Stars: Mille Dinesen, Marie Hammer Boda, Ole Dupont, Troels Lyby, Mikael Birkkjær, Benjamin Engell, Therese Damsgaard, Ella Solgaard, Rita Angela, Diana Axelsen | Written and Directed by Bo Mikkelsen
The best zombie movies – and TV shows, in the case of The Walking Dead – understand that the most interesting thing about the arrival of flesh-eaters isn’t the monsters themselves, but rather the very human drama that they bring to the surface of any given situation. They were once us, and one wrong move can turn us into them, and if that’s not the recipe for a horror story loaded with all kinds of drama, I’m not sure what is. Though not nearly on the level of either George Romero’s classics or AMC’s hit series, Denmark’s very first zombie film at least seems to have some understanding of what makes them so good.
Written and directed by Bo Mikkelsen, What We Become centers on a family trapped in their suburban home in the wake of some very strange goings-on – not the least of which is a dead dude disappearing. As it turns out, a particularly nasty virus is spreading through their town, and armed guards positioned outside their home ensure that they won’t be leaving anytime soon. The whole neighborhood is on lock-down, and as the family eventually realizes, not all their neighbors are who they used to be.
Non-spoiler: some of them are zombies.
There’s something immediately refreshing about how understated What We Become is, and it’s quickly clear that Mikkelsen isn’t interested in the sort of nonstop carnage that many zombie movies are in a rush to revel in. The film wastes very little time getting to the point where the apocalypse has begun, but it’s so restrained in the zombie department that even when we know they’re around, we don’t actually see them. And very much by design on Mikkelsen’s part, neither do the characters.
In an effective little touch that forces the characters to figure out what’s going on using only their ears, the armed guards outside completely cover their homes with black tarps so thick so that no light could possibly hope to get through, and for much of the film, the zombies remain hidden behind those tarps. In fact, it’s a full hour before we really get a good look at a single flesh-eater, and by that point, the 80-minute movie is almost over. Though that may be a bummer if you’re the kind of viewer who’s looking for gory action, the film is actually at its best when the zombies are nowhere to be seen.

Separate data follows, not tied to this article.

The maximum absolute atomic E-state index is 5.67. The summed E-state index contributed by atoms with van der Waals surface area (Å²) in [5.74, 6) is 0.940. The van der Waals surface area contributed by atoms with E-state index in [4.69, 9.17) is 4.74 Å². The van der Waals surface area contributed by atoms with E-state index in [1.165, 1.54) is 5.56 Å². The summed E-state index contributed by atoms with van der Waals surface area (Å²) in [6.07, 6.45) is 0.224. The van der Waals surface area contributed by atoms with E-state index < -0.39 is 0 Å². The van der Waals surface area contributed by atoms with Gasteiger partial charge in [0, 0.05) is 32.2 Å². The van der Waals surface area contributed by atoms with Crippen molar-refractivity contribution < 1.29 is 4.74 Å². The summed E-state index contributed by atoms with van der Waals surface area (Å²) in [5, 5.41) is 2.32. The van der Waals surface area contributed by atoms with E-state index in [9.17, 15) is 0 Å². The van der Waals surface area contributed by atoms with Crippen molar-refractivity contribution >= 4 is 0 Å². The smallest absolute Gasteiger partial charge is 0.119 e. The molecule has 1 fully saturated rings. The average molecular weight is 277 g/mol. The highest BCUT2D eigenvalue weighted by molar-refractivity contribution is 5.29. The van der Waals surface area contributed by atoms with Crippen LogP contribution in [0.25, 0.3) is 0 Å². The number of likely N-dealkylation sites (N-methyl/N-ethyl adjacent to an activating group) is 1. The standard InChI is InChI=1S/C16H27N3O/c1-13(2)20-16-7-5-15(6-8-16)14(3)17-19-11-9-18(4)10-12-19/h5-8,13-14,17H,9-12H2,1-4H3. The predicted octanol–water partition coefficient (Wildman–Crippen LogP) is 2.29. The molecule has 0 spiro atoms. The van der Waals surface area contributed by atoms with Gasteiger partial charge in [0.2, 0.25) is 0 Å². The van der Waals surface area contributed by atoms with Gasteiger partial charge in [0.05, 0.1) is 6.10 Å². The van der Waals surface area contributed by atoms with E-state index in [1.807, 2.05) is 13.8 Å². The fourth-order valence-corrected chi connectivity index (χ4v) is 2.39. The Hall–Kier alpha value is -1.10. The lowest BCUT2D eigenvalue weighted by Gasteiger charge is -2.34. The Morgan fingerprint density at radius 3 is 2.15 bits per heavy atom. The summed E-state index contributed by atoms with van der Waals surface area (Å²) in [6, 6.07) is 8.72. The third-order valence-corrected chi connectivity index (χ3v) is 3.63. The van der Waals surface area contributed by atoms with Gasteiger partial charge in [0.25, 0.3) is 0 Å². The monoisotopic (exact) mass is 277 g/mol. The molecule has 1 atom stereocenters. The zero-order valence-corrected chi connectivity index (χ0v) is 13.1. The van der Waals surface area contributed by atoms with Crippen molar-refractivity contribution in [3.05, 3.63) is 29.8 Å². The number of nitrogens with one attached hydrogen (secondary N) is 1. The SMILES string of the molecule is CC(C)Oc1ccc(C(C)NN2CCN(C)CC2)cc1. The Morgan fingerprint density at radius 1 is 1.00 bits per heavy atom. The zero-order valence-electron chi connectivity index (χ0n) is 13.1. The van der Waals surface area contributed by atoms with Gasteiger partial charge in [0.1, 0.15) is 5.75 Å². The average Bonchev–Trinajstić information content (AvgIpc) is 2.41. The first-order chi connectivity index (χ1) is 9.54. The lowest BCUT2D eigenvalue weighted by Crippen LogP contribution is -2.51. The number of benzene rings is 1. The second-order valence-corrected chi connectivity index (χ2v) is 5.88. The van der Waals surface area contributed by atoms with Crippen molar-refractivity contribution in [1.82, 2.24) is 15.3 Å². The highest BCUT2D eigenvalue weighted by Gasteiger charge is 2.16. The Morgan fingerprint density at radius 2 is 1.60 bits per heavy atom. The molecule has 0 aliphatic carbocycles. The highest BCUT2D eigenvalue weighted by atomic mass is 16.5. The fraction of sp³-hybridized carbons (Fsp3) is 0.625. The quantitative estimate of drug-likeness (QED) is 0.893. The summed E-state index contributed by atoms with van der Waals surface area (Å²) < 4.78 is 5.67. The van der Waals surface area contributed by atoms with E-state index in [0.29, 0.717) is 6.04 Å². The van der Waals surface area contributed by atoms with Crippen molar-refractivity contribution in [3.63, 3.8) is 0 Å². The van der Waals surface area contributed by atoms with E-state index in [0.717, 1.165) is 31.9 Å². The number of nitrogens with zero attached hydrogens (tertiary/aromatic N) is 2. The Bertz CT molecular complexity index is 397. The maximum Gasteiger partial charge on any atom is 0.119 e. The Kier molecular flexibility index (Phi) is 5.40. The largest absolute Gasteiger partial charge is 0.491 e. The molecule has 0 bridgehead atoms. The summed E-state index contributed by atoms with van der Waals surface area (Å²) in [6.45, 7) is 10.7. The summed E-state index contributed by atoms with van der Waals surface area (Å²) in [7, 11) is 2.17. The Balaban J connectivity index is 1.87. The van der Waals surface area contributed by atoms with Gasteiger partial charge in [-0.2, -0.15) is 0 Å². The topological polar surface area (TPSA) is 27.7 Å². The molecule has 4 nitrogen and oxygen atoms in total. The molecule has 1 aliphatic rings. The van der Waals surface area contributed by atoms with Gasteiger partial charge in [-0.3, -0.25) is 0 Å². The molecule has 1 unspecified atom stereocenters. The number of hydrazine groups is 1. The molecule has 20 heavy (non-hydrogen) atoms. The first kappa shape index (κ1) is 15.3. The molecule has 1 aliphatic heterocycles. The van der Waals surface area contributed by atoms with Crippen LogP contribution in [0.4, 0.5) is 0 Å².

Trapping us inside with father Dino, mother Pernille, teenage son Gustav and young daughter Maj – and eventually, a few of their friends – Mikkelsen gives us a chance to get to know his main characters, and it’s always nice to see a horror film that’s in no immediate rush to spill blood. Unfortunately, even though much of the film is spent hanging around with those characters and waiting for the inevitable to happen, their development is so lacking that those big dramatic payoffs end up having little to no bite. Nor does the movie as a whole, as there’s nothing here that we haven’t seen many times before.
What makes What We Become initially intriguing is that Mikkelsen keeps secrets from us, but while he seems to be promising that whatever’s going on outside isn’t the typical zombie apocalypse, the last 20-minutes of the film are exactly that. To his team’s credit, the zombie makeup is classically creepy rather than over-the-top, which I always appreciate here in the present day, and the film is nothing if not well made, but all that technical competence becomes almost frustrating when you realize Mikkelsen isn’t interested in defying any expectations or putting his own stamp on the world of zombie cinema.
While homegrown zombie films may be something new over in Denmark, that doesn’t change the fact that the sub-genre has over the years been run into the ground, dug up, and then run straight back into the ground, and What We Become does so little to set itself apart from the pack that it comes off like Bo Mikkelsen’s attempt to simply give his home country a halfway decent zombie movie to call its own. And it is totally decent, but it’s also instantly forgettable and completely lacking any sort of identity.
You’ve already seen this one before you even hit play.